Brian Chastain

Brian Chastain is the President of Dynamix Engineering and Services Group, which supports businesses in the gas storage, utility services, and energy industries with project management solutions. Dynamix has been helping clients for over 45 years with site maintenance, replacement, and repurposing assets like wellheads and casing production tubing to remain compliant with industry standards. The company’s mission is to help others operate at their peak efficiency while minimizing their environmental impact.

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Here’s a glimpse of what you’ll learn:

  • Brian Chastain shares a story of how a company got a $53 million fine and why
  • Examples of how poor maintenance of energy infrastructures affects the general public
  • Brian explains the importance of educating the public about the energy infrastructures and other ways to avoid damages
  • How improper maintenance impacts the environment
  • Brian shares tips on how to stay proactive and avoid major catastrophes as an energy industry

In this episode…

As an energy firm, you don’t want to make the news. So how can you stay proactive, steer clear of huge fines, and avoid major catastrophes?

The President of Dynamix Engineering and Services Group, Brian Chastain, says that energy companies need to think about the safety of the environment and the community — in terms of taking care of their infrastructures. And how do they do that? This can be done by properly maintaining their infrastructures, educating the public about the energy infrastructures, and more.

In this episode of the Project Dynamix Podcast, Brian Chastain, the President of Dynamix Engineering and Services Group, sits down with Dr. Jeremy Weisz, the Co-founder of Rise25, to discuss why you need to properly maintain your energy infrastructures. Brian shares a story of how a company got a $53 million fine, examples of how poor maintenance affects the general public and the environment, and tips on how to stay proactive and avoid major catastrophes in the energy industry.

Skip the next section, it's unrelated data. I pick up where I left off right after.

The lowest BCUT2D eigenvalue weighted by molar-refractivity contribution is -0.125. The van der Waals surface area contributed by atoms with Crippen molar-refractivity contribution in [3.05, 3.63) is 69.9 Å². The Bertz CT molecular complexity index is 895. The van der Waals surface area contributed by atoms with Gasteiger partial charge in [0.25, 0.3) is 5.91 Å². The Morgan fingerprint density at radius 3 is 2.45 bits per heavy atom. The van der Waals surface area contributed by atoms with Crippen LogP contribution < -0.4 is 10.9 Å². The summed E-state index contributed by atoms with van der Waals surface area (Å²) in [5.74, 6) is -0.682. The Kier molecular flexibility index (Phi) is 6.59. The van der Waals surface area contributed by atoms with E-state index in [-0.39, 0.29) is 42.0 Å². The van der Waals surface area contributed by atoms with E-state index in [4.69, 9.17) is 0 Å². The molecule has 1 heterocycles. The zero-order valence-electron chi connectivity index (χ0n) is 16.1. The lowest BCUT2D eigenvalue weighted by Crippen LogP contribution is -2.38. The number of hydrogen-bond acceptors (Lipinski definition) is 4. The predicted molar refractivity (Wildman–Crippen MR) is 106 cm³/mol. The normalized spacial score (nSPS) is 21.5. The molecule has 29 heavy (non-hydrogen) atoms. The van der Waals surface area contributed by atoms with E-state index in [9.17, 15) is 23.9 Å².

Resources Mentioned in this episode

Sponsor for this episode…

This episode is brought to you by Dynamix.

Dynamix is an engineering and services group on a mission to help companies achieve peak operational efficiencies with the smallest environmental footprint.

At Dynamix, we make sure the companies we work with do NOT make the news. Nobody wants their name in articles due to mishaps, but sadly, it happens all too often.

We have a team of experts that have been in the field for over 45 years. We take care of our clients and get them back up and running as quickly as possible by providing expert turnkey consulting services for their security needs.

Basically, if you are in the gas storage, utility services, or energy industry, we are your turnkey project management operation.

We fix, update, and repurpose assets like wellheads, casing, production tubing, site repair, and replacement. We bring clients above the industry standards and help them avoid regulatory penalties.

To learn more, email or give us a call at 724-716-4111.

Episode Transcript

Intro  0:04 

This is the Project Dynamix Podcast hosted by Brian Chastain, where he features top leaders in the energy markets to talk about innovation and impact.

Brian Chastain  0:17 

Hi, Brian Chastain here host of Project Dynamix Podcast where I feature top leaders in the energy markets to talk about innovation and impact. I have Dr. Jeremy Weisz here at Rise25, who has done thousands of interviews with successful entrepreneurs and CEOs. We have flipped the script, he will be interviewing me.

Jeremy Weisz  0:36